E(t). We apply the method of adiabatic regularization to the Dirac equation in order to renormalize the expectation value of the current and derive a finite coupled set of ordinary differential equations for the time evolution of the system. We solve this system in (1+1) dimensions numerically and compare the solution to a simple model based on a relativistic Boltzmann–Vlasov equation, with a particle production source term inferred from the Schwinger particle creation rate and a Pauli-blocking factor. This model reproduces very well the time behavior of the electric field and the creation rate of electron–positron pairs of the semiclassical calculation.

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J. M. Eisenberg, Y. Kluger, and B. Svetitsky,

*Dedicated to Wieslaw Czyz on the occasion of his sixty-fifth birthday*

We present a summary of the present status of efforts to solve the problem in which pairs are produced in a strong electric field, are accelerated by it, and then react back on it through the counter-field produced by their current. This picture has been used by Bialas and Czyz and others as a model for effects that may possibly arise in the study of the quark–gluon plasma. We here give a didactic review of recent developments in this back-reaction problem. We first present a simple version of the theory of pair tunneling from a fixed electric field, and then sketch how this has been applied to the quark–gluon plasma. Then we turn to a field formulation of the problem for charged bosons, which leads to the need to carry out a renormalization program, outlined again in simple terms. Numerical results for this program are presented for one spatial dimension, the corresponding physical behavior of the system is discussed, and the implications for three spatial dimensions are considered. We exhibit a phenomenological transport equation embodying physics that is essentially identical to that of the field formulation, thus helping to tie the model of Bialas and Czyz for the quark–gluon plasma to a field-theory formulation. Last, we note the status of extensions to (i) the problem with three space dimensions; (ii) the fermion case; (iii) the formulation in terms of boost-invariant variables (as desirable for the quark–gluon plasma); and (iv) transport equations derived in a fundamental and consistent fashion.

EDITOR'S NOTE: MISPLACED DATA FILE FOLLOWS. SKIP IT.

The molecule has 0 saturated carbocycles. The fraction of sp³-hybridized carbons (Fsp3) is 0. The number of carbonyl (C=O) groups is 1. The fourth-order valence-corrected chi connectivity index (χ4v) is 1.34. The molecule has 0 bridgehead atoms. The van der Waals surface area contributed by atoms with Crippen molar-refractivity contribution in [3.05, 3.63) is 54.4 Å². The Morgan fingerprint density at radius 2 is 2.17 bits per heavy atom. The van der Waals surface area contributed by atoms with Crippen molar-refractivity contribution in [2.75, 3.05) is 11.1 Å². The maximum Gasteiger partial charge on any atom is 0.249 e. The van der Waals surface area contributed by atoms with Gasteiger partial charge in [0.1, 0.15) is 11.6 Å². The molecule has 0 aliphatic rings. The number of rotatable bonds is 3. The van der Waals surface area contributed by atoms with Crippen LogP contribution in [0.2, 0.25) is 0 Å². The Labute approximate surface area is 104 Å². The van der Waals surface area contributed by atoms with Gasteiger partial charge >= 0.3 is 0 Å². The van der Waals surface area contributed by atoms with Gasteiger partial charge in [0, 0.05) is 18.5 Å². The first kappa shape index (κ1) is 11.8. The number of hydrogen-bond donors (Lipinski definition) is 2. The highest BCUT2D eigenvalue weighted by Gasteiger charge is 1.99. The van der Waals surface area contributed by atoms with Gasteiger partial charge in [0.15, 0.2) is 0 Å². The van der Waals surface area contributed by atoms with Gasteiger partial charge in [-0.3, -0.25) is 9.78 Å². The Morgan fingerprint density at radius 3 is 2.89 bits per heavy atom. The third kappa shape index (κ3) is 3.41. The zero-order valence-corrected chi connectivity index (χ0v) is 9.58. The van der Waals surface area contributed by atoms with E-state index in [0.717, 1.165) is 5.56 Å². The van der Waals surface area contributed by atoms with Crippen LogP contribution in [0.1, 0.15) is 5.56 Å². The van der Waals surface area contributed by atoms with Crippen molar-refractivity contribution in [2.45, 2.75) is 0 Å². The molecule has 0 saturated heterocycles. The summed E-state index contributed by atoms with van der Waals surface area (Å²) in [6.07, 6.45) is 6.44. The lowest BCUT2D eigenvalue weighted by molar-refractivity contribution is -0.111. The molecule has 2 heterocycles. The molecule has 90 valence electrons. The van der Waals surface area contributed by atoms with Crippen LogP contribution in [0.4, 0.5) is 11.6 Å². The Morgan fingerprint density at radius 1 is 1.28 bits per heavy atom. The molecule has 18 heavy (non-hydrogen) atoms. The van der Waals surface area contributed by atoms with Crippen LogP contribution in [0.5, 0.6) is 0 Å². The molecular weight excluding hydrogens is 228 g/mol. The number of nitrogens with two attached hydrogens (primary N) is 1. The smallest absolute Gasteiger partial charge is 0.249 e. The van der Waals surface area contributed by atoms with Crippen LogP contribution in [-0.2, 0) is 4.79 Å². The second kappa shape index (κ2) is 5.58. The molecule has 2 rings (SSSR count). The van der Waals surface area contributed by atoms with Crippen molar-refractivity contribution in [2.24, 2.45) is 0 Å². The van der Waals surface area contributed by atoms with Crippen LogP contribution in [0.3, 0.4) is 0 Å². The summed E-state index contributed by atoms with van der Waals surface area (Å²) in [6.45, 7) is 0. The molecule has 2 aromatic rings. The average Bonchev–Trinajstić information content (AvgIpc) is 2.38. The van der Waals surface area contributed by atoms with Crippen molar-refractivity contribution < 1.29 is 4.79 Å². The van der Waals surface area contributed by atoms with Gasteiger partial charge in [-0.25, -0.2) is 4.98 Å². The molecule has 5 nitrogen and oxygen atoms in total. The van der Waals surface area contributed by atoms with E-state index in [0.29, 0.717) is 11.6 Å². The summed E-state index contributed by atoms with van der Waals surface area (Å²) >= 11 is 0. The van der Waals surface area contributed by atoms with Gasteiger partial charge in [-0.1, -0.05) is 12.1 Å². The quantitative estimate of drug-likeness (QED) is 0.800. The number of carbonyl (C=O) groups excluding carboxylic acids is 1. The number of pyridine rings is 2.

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Y. Kluger, J. M. Eisenberg, B. Svetitsky, F. Cooper, and E. Mottola,

We investigate the mechanism of pair creation in scalar QED from spatially homogeneous strong electric fields in 1+1 dimensions. Solution of the semiclassical field equations shows particle creation followed by plasma oscillations. We compare our results with a model based on a relativistic Boltzmann–Vlasov equation with a pair-creation source term related to the Schwinger mechanism. The time evolution of the electric field and the current obtained from the Boltzmann–Vlasov model is surprisingly similar to that found in the semiclassical calculation.

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J. M. Eisenberg and G. Kälbermann,

Background material on solitons and, especially, skyrmions is provided
and the applications of the latter to the derivation of the nucleon–nucleon
force is reviewed with attention to the use of the product ansatz, additional
terms in the lagrangian, baryon resonance admixtures, dilatons, and exact
two- or three-dimensional solutions for the *B* = 2 system in order to find
the sources of attraction in the central and spin–orbit potentials. We
discuss extensions to two-baryon systems with nonzero strangeness and address
applications to the behavior of the nucleon in nuclei achieved from skyrmions.

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J. M. Eisenberg and G. Kälbermann,

Background material on solitons and, especially, skyrmions is provided
and the applications of the latter to the derivation of the nucleon–nucleon